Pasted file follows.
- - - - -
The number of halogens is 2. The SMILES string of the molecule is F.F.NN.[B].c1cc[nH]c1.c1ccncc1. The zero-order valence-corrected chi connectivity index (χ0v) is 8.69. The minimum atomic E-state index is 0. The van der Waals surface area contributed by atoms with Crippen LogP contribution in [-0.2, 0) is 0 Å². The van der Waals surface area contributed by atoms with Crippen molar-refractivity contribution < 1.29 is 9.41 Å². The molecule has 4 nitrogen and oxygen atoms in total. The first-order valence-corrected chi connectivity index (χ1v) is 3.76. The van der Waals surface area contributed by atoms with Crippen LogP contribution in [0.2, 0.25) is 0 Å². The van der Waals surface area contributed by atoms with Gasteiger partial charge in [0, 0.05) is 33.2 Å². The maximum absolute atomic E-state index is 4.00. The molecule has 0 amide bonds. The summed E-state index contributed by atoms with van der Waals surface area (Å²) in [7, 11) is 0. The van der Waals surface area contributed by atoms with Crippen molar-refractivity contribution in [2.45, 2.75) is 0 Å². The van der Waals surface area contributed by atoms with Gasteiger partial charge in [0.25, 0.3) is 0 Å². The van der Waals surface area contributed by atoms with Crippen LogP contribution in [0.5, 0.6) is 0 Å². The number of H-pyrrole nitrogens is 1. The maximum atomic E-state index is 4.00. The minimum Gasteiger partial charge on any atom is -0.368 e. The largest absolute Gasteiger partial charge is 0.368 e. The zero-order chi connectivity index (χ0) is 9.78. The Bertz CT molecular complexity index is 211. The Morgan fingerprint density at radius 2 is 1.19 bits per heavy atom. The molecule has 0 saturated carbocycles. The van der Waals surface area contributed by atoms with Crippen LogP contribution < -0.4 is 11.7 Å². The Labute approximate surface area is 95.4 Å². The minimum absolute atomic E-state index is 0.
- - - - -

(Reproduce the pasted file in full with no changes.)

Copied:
The number of halogens is 2. The SMILES string of the molecule is F.F.NN.[B].c1cc[nH]c1.c1ccncc1. The zero-order valence-corrected chi connectivity index (χ0v) is 8.69. The minimum atomic E-state index is 0. The van der Waals surface area contributed by atoms with Crippen LogP contribution in [-0.2, 0) is 0 Å². The van der Waals surface area contributed by atoms with Crippen molar-refractivity contribution < 1.29 is 9.41 Å². The molecule has 4 nitrogen and oxygen atoms in total. The first-order valence-corrected chi connectivity index (χ1v) is 3.76. The van der Waals surface area contributed by atoms with Crippen LogP contribution in [0.2, 0.25) is 0 Å². The van der Waals surface area contributed by atoms with Gasteiger partial charge in [0, 0.05) is 33.2 Å². The maximum absolute atomic E-state index is 4.00. The molecule has 0 amide bonds. The summed E-state index contributed by atoms with van der Waals surface area (Å²) in [7, 11) is 0. The van der Waals surface area contributed by atoms with Crippen molar-refractivity contribution in [2.45, 2.75) is 0 Å². The van der Waals surface area contributed by atoms with Gasteiger partial charge in [0.25, 0.3) is 0 Å². The van der Waals surface area contributed by atoms with Crippen LogP contribution in [0.5, 0.6) is 0 Å². The number of H-pyrrole nitrogens is 1. The maximum atomic E-state index is 4.00. The minimum Gasteiger partial charge on any atom is -0.368 e. The largest absolute Gasteiger partial charge is 0.368 e. The zero-order chi connectivity index (χ0) is 9.78. The Bertz CT molecular complexity index is 211. The Morgan fingerprint density at radius 2 is 1.19 bits per heavy atom. The molecule has 0 saturated carbocycles. The van der Waals surface area contributed by atoms with Crippen LogP contribution < -0.4 is 11.7 Å². The Labute approximate surface area is 95.4 Å². The minimum absolute atomic E-state index is 0.